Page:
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Hello all,
 
I've written a few applications which are meant to enable the user to copy text to their clipboard either just by running the application or by clicking on an element in the application GUI. Most of the time, this works perfectly fine:
 
    public static void grab(string text)
    {
        Clipboard.SetDataObject(text, true);
    }
 
Once in a while, however, a nasty .NET exception dialog would pop up. I wish I had taken a screenshot; but the gist of it was that the clipboard was locked & couldn't be written to.
 
In order to handle this, I came up with a quick-and-dirty brute force solution that I'm not entirely happy with:
 
public static void grab(string text)
    {
        grab(text, 0);
    }
 
private static void grab(string text, int attempt)
    {
        //if no luck after 6 tries, give up.
        if (attempt > 5)
            return;
 
        try
        {
            Clipboard.SetDataObject(text, true);
        }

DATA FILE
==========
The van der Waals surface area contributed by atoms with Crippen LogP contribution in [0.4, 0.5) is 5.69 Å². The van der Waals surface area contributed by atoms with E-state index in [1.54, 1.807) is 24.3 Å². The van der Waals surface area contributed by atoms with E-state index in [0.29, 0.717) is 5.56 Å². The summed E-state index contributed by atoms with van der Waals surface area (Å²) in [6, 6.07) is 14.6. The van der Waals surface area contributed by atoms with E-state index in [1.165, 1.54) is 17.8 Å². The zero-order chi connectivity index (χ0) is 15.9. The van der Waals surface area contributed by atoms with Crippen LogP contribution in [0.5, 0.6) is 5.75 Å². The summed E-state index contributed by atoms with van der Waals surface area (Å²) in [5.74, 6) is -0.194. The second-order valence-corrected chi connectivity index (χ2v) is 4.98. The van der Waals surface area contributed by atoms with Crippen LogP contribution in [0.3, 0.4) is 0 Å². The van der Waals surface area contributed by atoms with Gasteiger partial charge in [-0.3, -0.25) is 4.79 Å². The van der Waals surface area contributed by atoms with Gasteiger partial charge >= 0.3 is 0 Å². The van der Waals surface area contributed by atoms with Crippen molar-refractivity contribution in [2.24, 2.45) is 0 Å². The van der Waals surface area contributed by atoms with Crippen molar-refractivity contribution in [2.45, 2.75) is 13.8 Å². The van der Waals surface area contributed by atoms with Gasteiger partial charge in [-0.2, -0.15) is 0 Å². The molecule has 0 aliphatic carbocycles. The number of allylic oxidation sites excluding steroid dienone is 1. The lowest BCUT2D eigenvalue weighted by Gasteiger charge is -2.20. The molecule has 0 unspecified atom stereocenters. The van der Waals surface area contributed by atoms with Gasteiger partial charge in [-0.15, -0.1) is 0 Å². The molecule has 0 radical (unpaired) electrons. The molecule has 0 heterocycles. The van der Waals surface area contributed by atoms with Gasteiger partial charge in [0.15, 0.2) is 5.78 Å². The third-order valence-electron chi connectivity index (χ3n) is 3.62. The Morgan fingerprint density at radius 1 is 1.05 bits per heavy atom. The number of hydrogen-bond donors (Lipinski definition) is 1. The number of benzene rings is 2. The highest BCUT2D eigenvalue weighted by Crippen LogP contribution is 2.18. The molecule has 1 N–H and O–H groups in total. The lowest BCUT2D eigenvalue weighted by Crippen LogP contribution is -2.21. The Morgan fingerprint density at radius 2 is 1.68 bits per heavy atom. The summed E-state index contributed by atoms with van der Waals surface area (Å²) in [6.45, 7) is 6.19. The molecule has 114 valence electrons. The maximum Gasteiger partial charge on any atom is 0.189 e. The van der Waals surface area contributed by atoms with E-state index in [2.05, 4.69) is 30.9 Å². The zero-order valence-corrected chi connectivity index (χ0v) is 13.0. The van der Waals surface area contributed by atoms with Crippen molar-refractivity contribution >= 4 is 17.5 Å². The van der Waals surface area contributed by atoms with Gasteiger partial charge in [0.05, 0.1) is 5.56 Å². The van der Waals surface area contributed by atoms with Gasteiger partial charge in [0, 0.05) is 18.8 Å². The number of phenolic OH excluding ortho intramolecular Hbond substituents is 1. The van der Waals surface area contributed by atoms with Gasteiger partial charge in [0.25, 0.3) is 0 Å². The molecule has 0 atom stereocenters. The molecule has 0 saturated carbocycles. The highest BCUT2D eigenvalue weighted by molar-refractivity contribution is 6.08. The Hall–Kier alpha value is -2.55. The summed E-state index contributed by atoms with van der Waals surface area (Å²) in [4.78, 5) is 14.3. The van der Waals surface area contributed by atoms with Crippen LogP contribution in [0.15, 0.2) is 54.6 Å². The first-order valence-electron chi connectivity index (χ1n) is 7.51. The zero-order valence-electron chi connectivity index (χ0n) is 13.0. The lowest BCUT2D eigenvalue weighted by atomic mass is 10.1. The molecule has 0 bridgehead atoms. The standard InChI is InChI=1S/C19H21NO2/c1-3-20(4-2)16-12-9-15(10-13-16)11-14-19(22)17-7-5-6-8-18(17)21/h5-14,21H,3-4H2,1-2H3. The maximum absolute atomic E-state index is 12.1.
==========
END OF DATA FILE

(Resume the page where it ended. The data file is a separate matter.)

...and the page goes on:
catch (Exception) 
        {
            //Wait half a second, increment attempt counter and then try again
            System.Threading.Thread.Sleep(500);
            grab(text, ++attempt);
        }
    }
 
This appears to work most of the time, but its not very elegant nor is it foolproof, and I was wondering if anyone knows of a better way to deal with this.
 
Thanks in advance!
Posted 17-May-12 7:02am
Comments
SAKryukov at 17-May-12 12:15pm
   
Does it mean that you cannot reproduce the problem? Without understanding it, no solution can be considered valid, forget about reliability. At least encounter this once again and tell us exact message. Is it related to other applications? You solution is not acceptable at all, especially because you use some arbitrary Sleep and attempt count.
--SA
Wes Aday at 17-May-12 12:38pm
   
http://msdn.microsoft.com/en-us/library/ms158293

1 solution

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Solution 1

Please see my comment to the question.
 
One problem I can see immediately is: as your object is always a string, you should use Clipboard.SetText, http://msdn.microsoft.com/en-us/library/ydby206k.aspx[^].
 
From the other hand, if this string carries some special semantic (so, this is some custom object and string is just a media), you should register a custom data format. (Or do you do this already?) This CodeProject article explains the techniques involved:
Clipboard handling with .NET - Part II[^].
 
—SA
  Permalink  
Comments
losmac at 17-May-12 12:59pm
   
Good answer, my 5!
SAKryukov at 17-May-12 16:35pm
   
Thank you (and you probably forgot to vote it)...
--SA

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